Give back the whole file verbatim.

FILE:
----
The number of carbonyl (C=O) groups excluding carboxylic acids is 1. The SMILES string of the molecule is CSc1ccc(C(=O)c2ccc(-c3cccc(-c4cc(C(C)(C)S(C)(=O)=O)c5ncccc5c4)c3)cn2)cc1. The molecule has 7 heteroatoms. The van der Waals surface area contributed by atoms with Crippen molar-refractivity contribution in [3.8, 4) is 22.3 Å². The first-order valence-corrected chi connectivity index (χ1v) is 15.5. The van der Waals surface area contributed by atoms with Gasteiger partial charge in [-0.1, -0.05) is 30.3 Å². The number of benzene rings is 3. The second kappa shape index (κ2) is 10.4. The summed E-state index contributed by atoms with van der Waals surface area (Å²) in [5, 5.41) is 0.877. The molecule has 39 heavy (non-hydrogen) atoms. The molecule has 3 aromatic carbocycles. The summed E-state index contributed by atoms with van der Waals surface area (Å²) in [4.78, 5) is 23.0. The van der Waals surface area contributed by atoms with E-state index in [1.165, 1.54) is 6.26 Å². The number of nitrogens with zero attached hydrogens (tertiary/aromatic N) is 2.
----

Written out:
The number of carbonyl (C=O) groups excluding carboxylic acids is 1. The SMILES string of the molecule is CSc1ccc(C(=O)c2ccc(-c3cccc(-c4cc(C(C)(C)S(C)(=O)=O)c5ncccc5c4)c3)cn2)cc1. The molecule has 7 heteroatoms. The van der Waals surface area contributed by atoms with Crippen molar-refractivity contribution in [3.8, 4) is 22.3 Å². The first-order valence-corrected chi connectivity index (χ1v) is 15.5. The van der Waals surface area contributed by atoms with Gasteiger partial charge in [-0.1, -0.05) is 30.3 Å². The number of benzene rings is 3. The second kappa shape index (κ2) is 10.4. The summed E-state index contributed by atoms with van der Waals surface area (Å²) in [5, 5.41) is 0.877. The molecule has 39 heavy (non-hydrogen) atoms. The molecule has 3 aromatic carbocycles. The summed E-state index contributed by atoms with van der Waals surface area (Å²) in [4.78, 5) is 23.0. The van der Waals surface area contributed by atoms with E-state index in [1.165, 1.54) is 6.26 Å². The number of nitrogens with zero attached hydrogens (tertiary/aromatic N) is 2.